Spousal Bypass Trust: Mitigating Inheritance Tax Liability
At Giles Wilson, the Wills, Trust and Probate department can offer clients a fully comprehensive service to ensure that every need is met. Discussing your Will can be a particularly sensitive task, and we are here to ensure that the stress of the whole process is minimised. One particular concern for wealthy clients is to mitigate Inheritance Tax liability by thinking about lifetime tax planning or making special provisions in their Wills.
A good aid for tax planning is to simply get married! Clearly we don’t advise this as a primary reason for tying the knot, but marriage does result in tax advantages. Spouses benefit from an Inheritance Tax exemption which means that there should rarely be Inheritance Tax to pay on the first death. Moreover, on the second death, the surviving spouse can at the moment benefit from an “uplift” in their tax free IHT allowance.
Many people benefit from a death in service benefit from their employers and these are usually held under the terms of a discretionary trust by the scheme providers and are payable at the discretion of the scheme trustees on death. As they are held on trust, the payment will usually be paid out free of IHT. Commonly, the benefit will be nominated to the spouse.
A concern though is that the benefit, which will usually be fairly substantial, will form part of the spouse’s estate when he or she later passes away and as such there may be a significant IHT bill at that time. With IHT taxed at 40%, clearly careful consideration should be given to good estate planning.
A solution is to create a trust during your lifetime known as a Spousal Bypass Trust (SBT). Instead of the death in service payment being nominated to the spouse, it can usually be nominated to the Trust. Still, no IHT will be payable on the first death as it will still be a payment out of the scheme’s discretionary trust.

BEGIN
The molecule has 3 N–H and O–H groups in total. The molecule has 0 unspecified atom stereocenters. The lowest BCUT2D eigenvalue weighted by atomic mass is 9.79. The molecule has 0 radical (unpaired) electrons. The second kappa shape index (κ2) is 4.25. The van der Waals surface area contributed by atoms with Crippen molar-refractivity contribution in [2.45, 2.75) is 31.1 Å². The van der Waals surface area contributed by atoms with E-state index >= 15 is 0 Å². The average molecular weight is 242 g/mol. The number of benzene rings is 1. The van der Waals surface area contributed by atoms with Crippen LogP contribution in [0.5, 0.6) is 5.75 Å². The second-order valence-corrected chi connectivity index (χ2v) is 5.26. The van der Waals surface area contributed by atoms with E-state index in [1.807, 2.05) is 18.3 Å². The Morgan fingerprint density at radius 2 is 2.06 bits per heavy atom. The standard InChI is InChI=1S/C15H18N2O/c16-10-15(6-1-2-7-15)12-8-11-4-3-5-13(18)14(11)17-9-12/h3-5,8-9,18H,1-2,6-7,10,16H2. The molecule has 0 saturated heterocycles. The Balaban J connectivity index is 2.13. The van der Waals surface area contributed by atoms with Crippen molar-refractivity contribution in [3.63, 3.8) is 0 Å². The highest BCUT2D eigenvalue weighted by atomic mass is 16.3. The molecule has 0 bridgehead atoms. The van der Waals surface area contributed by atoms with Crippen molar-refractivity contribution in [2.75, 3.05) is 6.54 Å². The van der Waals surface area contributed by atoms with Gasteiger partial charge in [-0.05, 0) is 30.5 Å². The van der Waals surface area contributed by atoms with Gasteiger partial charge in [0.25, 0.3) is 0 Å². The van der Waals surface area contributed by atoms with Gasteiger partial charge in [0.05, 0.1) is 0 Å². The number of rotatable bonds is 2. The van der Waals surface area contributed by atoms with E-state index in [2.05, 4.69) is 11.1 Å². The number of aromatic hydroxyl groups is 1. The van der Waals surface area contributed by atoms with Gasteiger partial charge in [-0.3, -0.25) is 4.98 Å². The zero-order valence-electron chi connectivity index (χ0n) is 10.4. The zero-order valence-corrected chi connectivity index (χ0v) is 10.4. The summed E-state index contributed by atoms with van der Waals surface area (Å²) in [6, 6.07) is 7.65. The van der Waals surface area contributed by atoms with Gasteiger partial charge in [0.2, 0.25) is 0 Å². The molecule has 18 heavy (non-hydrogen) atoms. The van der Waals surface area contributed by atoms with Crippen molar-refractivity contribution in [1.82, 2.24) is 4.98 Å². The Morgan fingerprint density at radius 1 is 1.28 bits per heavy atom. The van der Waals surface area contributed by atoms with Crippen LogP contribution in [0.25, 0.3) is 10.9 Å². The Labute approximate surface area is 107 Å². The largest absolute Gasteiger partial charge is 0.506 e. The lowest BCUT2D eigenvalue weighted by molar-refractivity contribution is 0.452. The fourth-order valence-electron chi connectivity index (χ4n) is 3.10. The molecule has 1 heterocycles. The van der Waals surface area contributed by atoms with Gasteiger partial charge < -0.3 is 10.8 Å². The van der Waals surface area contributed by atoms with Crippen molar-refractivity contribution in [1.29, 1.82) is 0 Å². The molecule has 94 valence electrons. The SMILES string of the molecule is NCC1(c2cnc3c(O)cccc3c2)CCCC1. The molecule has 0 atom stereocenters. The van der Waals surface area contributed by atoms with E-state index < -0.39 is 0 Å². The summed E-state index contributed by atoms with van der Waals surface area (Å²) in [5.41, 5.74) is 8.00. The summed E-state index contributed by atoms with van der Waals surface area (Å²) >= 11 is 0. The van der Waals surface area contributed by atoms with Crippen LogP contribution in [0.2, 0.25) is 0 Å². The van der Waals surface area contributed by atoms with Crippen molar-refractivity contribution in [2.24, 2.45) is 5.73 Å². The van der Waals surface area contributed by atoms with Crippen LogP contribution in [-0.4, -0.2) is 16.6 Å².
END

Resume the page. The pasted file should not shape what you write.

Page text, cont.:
Provided the scheme providers accept the nomination to the SBT, the payment into the SBT will not form part of the surviving spouse’s estate either and therefore on the second death the value of the SBT will not be taking into account when calculating IHT.
The SBT can be set up so that the spouse can still benefit from the trust fund, as well as their children and any other chosen beneficiaries, and the Trustees will have the flexibility to pay income and/or capital from the SBT to any or all of them. The spouse can even be named as a Trustee to retain some control over any payments made.
There is the additional benefit that the SBT could be set up such that the Trustees could make loans to the spouse, and such loans would become repayable on his/her death thus diminishing the value of his/her estate even further!
The SBT would of course be subject to its own tax regime, but the benefits far outweigh the costs. There are even income tax advantages as income generated by the SBT could be used for the benefit of the children (e.g. for their education) and the children may then reclaim the income tax paid by the Trustees, assuming that they are non-taxpayers.
If you would like to discuss setting up a Spousal Bypass Trust, or if you have Inheritance Tax queries in general or if you are considering altering your Wills, please contact Oliver Budino or Melinda Giles at Giles Wilson. We will be happy to help.